Rocks and Minerals

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THE HOW AND WHY WONDER BOOK OF

By Nelson W. Hyler

Illustrated by Kenyon Shannon

Edited under the supervision of Dr. Paul E. Blackwood

Washington, D. C.

Text and illustrations approved by Oakes A. White

Brooklyn Children's Museum Brooklyn, New York

N

LS

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I NTROD U C T I ON

In an age of rockets and missiles, the study of rocks and minerals is no less important- and in this colorful How and Why Wonder Book, we see why it is so important. We learn that our modern age of rockets would not even be possible without minerals from the earth's crust. We learn the answers to dozens of important questions about the earth's surface and the changes that take place in it.

Anyone who has ever picked up a rounded pebble, a curiously shaped rock or a sparkling gem and handled it with wonaer knows the urge to col­ lect. The chances are that almost everyone who has walked in a field, along a stream or in a park has pocketed a sample of rock or mineral to examine and enjoy later. What is it? How was it made? Is it valuable? This How and Why Wonder Book about rocks and minerals is useful because it helps to answer these and other questions. In addition, it tells how to start and how to organize a rock collection. It is a helpful guide for parents and children who want to study rocks together.

Scientists who study the earth's surface are called geologists, and this book will help children explore the big questions which geologists are study­ ing. It surely should take its place with the other How and Why Wonder Books on the library shelves of all science-minded young readers.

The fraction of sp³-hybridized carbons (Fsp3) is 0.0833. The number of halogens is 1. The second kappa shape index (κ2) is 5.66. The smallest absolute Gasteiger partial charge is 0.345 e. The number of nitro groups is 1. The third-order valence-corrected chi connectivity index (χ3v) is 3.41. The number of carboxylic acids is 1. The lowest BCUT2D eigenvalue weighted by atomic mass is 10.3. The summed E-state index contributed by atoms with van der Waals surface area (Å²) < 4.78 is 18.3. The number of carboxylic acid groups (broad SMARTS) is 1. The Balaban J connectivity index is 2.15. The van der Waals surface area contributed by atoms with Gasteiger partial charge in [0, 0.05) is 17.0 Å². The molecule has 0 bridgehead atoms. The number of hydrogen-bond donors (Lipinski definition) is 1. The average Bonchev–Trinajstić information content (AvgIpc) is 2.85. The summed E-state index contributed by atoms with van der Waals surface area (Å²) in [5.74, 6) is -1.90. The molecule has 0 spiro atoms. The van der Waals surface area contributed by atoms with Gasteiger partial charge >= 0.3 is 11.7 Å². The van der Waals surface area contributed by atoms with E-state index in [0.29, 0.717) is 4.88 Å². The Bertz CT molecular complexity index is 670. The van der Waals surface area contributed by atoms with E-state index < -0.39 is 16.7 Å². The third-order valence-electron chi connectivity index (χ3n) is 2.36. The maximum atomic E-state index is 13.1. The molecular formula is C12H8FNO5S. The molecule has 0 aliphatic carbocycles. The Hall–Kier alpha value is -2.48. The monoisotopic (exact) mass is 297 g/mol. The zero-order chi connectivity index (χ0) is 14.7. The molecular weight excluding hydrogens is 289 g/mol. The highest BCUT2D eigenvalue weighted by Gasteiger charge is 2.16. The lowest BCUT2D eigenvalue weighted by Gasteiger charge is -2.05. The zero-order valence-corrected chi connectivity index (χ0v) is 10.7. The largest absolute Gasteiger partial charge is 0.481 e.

Paul E. Blackwood

Dr. Blackwood is a professional employee in the U. S. Office of Education. This book was edited by him in his private capacity and no official support or endorsement by the Office of Education is intended or should be inferred.

Library of Congress Catalog Card Number: 61-1514 ISBN: 0-448-05004-8 (WONDER EDITION) ISBN: 0-448-04003-4 (TRADE EDITION) ISBN: 0-448-03836-6 (LIBRARY EDITION)

1978 PRINTING

Copyriaht tC 1960, 1969 by Grosset & Dunlap, Inc.

All rillhts reserved under International and Pan-American Copyrillht Conventions. Published simultaneously in Canada. Printed in the United States of America.

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CONT ENTS

Page

THE WORLD OF ROCKS ROCK-FORMING MINERALS

AND MINERALS What are some of the rock-forming

What is our earth made of? 4 minerals? 32

LEARNING ABOUT OUR WORLD IDENTIFICATION OF ROCKS

Why do we study about rocks and AND MINERALS

minerals? 5 How do we begin to identify rocks

ROCKS and minerals? . 34

What is a rock? 6 How can you tell how hard a rock or

Are rocks found everywhere? 7 mineral is? 35

MINERALS THE SCALE OF HARDNESS

What is a mineral? 8 MINERALS

Where can you find minerals? 9 What are the hardness minerals? 36

VOLCANOES SIMPLE TESTS

What is an active volcano? 10 How can you tell what kind of rock

IGNEOUS ROCKS - ONE OF THE it is? 39

THREE BIG GROUPS OF ROCKS How can you test a rock or mineral for

What is an igneous rock? 12 weight? 39

Where do igneous rocks come from? 13

FOSSILS Are there many kinds of igneous

What is a fossil? 40

rocks? 14

Why do we study fossils? 4 1

ROCK QUARRIES

What is a quarry? 16 Where are fossils found? 42

EROSION RARE STONES

Does the earth wear out? 17 What makes a mineral a gem stone? 43

SEDIMENTARY ROCKS PUMICE

Are there rocks under the water? 18 What is pumice? 44

How are rocks made? 20 COAL

Where are sedimentary rocks found? 21 What is coal? 44

Are there many kinds of sedimentary ASBESTOS

rocks? 22 What is asbestos? 45

METAMORPHIC ROCKS

ICE Why do rocks have different shapes and

What is ice? 45

colors? 24

Where do metamorphic rocks come START A ROCK AND MINERAL

from? 25 COLLECTION

Are there many kinds of metamorphic How do you begin a rock and mineral

rocks? 26 collection? 46

CRYSTALS What will you need to collect rocks

What is a crystal? 28 and minerals? 47

How can you make a crystal? 29 How can you keep your rocks and

min-MINERAL FOODS erals? 47

Where does the salt we eat come from? 30 IDENTIFICATION CHART OF

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THE WORLD OF ROCKS

AND MINERALS

What is our earth made of?

ALMOST all of

J-\

the earth

-the hills, -the moun­ tains, the ground